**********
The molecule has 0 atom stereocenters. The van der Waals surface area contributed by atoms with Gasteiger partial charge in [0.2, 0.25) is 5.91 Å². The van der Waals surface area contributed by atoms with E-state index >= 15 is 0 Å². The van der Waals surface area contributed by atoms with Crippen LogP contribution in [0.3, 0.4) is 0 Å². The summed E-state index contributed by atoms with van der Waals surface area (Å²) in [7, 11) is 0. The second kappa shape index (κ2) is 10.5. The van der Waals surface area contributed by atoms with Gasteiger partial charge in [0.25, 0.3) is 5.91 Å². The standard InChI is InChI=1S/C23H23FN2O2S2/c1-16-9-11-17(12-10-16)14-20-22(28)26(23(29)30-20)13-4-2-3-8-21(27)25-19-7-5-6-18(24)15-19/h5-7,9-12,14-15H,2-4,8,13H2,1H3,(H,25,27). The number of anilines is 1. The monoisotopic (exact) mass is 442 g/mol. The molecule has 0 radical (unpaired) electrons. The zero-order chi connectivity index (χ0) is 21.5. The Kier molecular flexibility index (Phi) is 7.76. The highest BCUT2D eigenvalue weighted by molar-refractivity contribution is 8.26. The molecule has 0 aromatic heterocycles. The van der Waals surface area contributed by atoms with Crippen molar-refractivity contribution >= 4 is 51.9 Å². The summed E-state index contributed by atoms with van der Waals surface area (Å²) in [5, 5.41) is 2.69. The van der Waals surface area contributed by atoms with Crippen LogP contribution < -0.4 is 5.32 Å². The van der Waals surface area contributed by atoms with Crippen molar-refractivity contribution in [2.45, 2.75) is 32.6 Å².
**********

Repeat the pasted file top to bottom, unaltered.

The molecule has 0 atom stereocenters. The van der Waals surface area contributed by atoms with Gasteiger partial charge in [0.2, 0.25) is 5.91 Å². The van der Waals surface area contributed by atoms with E-state index >= 15 is 0 Å². The van der Waals surface area contributed by atoms with Crippen LogP contribution in [0.3, 0.4) is 0 Å². The summed E-state index contributed by atoms with van der Waals surface area (Å²) in [7, 11) is 0. The second kappa shape index (κ2) is 10.5. The van der Waals surface area contributed by atoms with Gasteiger partial charge in [0.25, 0.3) is 5.91 Å². The standard InChI is InChI=1S/C23H23FN2O2S2/c1-16-9-11-17(12-10-16)14-20-22(28)26(23(29)30-20)13-4-2-3-8-21(27)25-19-7-5-6-18(24)15-19/h5-7,9-12,14-15H,2-4,8,13H2,1H3,(H,25,27). The number of anilines is 1. The monoisotopic (exact) mass is 442 g/mol. The molecule has 0 radical (unpaired) electrons. The zero-order chi connectivity index (χ0) is 21.5. The Kier molecular flexibility index (Phi) is 7.76. The highest BCUT2D eigenvalue weighted by molar-refractivity contribution is 8.26. The molecule has 0 aromatic heterocycles. The van der Waals surface area contributed by atoms with Crippen molar-refractivity contribution >= 4 is 51.9 Å². The summed E-state index contributed by atoms with van der Waals surface area (Å²) in [5, 5.41) is 2.69. The van der Waals surface area contributed by atoms with Crippen LogP contribution < -0.4 is 5.32 Å². The van der Waals surface area contributed by atoms with Crippen molar-refractivity contribution in [2.45, 2.75) is 32.6 Å².